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New Statistical Methods for Allometry with Application to Florida Red-Winged Blackbirds
James E. Mosimann and Frances C. James
Vol. 33, No. 1, Part 2 (Mar., 1979), pp. 444-459
Published by: Society for the Study of Evolution
Stable URL: http://www.jstor.org/stable/2407633
Page Count: 16
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New methods for allometry are presented. The definition of random size and shape variables which are visually meaningful is stressed. In contrast to classical methods which attempt to summarize size-shape associations with single coefficients, the methods here permit the study of the entire joint distribution of size and shape variables. The diversity of allometric hypotheses is revealed, and the choice of size variable is shown to be important. Under a multivariate lognormal assumption, exact statistical tests are presented. The methods are illustrated by study of geographic variation in the red-winged blackbird in Florida. Bill depth and bill shape, but not bill length, show interesting covariation across Florida. The observed bill variation for the red-winged blackbird is suggestive of variation found across species of Darwin's finches, and is also consistent with size trends observed in a variety of bird species in eastern North America.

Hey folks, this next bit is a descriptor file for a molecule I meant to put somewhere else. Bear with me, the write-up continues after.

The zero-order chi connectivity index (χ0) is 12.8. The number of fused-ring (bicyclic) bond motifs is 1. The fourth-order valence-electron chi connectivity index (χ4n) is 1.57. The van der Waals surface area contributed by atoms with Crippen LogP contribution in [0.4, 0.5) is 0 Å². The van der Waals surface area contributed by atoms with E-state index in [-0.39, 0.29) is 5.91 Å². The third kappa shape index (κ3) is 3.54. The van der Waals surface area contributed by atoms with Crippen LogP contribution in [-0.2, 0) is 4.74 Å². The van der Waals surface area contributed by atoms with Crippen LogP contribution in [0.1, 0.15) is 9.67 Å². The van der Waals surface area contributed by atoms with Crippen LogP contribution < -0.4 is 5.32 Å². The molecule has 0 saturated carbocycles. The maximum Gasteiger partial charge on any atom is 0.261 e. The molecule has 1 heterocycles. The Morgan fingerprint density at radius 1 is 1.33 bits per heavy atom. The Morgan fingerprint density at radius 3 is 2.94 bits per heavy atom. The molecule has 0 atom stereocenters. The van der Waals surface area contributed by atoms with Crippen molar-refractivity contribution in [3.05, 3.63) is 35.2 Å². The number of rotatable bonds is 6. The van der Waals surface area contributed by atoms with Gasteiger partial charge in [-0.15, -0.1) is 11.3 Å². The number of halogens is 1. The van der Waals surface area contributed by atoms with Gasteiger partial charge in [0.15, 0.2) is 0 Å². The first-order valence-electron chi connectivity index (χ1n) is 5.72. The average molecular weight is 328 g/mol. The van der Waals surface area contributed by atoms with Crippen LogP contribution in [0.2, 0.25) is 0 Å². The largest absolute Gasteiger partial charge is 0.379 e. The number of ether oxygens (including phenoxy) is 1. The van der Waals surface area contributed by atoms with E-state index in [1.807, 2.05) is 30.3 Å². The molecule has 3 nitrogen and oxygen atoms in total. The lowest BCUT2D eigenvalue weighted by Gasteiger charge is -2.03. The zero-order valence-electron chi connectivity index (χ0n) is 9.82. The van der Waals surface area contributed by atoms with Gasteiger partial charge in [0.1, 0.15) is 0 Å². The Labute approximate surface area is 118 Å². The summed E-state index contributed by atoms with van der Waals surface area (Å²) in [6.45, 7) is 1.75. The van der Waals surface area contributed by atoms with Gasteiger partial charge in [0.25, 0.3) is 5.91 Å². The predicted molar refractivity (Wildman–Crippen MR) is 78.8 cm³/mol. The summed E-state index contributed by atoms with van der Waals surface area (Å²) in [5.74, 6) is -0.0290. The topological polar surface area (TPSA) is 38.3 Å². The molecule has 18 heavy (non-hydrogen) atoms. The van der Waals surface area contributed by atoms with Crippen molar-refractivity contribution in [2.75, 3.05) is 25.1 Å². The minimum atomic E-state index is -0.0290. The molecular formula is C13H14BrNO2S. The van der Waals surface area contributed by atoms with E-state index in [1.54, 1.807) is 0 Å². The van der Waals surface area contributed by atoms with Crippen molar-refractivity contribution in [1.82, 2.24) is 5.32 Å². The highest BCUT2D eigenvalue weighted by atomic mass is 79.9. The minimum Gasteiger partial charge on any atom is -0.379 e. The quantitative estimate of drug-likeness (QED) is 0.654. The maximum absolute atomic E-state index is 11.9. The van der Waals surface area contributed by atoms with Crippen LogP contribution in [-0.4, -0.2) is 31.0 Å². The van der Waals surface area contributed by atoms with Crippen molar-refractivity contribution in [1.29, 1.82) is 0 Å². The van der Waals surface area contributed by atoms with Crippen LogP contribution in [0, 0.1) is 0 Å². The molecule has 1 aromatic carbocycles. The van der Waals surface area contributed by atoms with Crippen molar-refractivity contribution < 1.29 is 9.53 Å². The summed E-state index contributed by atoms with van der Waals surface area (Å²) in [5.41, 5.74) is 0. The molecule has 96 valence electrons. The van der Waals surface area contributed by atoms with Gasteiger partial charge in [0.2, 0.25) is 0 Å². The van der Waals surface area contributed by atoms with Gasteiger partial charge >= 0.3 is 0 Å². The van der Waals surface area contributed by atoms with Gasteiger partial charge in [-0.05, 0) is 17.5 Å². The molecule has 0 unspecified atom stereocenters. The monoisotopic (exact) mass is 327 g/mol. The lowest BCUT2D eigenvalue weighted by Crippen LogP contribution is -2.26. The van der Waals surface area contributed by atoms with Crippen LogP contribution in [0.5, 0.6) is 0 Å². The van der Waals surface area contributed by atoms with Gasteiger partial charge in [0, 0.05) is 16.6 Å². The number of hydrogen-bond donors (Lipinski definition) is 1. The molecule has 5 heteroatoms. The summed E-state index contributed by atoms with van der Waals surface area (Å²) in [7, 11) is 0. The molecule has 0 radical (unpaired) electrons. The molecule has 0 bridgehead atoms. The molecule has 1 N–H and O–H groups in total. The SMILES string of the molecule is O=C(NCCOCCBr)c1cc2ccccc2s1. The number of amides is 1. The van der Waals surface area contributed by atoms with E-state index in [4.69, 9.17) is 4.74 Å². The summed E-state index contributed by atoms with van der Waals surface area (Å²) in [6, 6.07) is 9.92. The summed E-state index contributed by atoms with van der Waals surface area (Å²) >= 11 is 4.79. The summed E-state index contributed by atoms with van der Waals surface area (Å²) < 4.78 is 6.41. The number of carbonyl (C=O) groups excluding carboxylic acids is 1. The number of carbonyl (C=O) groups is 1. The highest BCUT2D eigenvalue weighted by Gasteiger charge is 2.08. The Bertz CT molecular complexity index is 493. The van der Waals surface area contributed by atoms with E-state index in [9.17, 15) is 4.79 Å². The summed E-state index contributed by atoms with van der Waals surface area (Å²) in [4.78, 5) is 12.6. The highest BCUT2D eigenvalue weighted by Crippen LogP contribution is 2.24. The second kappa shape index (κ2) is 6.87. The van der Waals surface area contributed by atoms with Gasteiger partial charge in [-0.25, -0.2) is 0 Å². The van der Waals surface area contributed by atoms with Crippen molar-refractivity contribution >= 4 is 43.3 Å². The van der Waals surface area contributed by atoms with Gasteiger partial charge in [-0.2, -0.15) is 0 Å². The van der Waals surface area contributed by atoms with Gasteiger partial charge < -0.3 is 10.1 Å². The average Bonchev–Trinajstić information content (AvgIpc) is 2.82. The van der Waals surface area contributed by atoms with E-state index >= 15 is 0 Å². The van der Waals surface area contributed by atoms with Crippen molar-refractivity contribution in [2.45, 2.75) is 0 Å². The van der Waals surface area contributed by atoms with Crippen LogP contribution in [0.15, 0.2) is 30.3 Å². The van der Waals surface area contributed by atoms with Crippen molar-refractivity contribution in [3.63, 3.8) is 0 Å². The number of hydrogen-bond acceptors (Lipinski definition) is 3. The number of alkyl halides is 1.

Evolution © 1979 Society for the Study of Evolution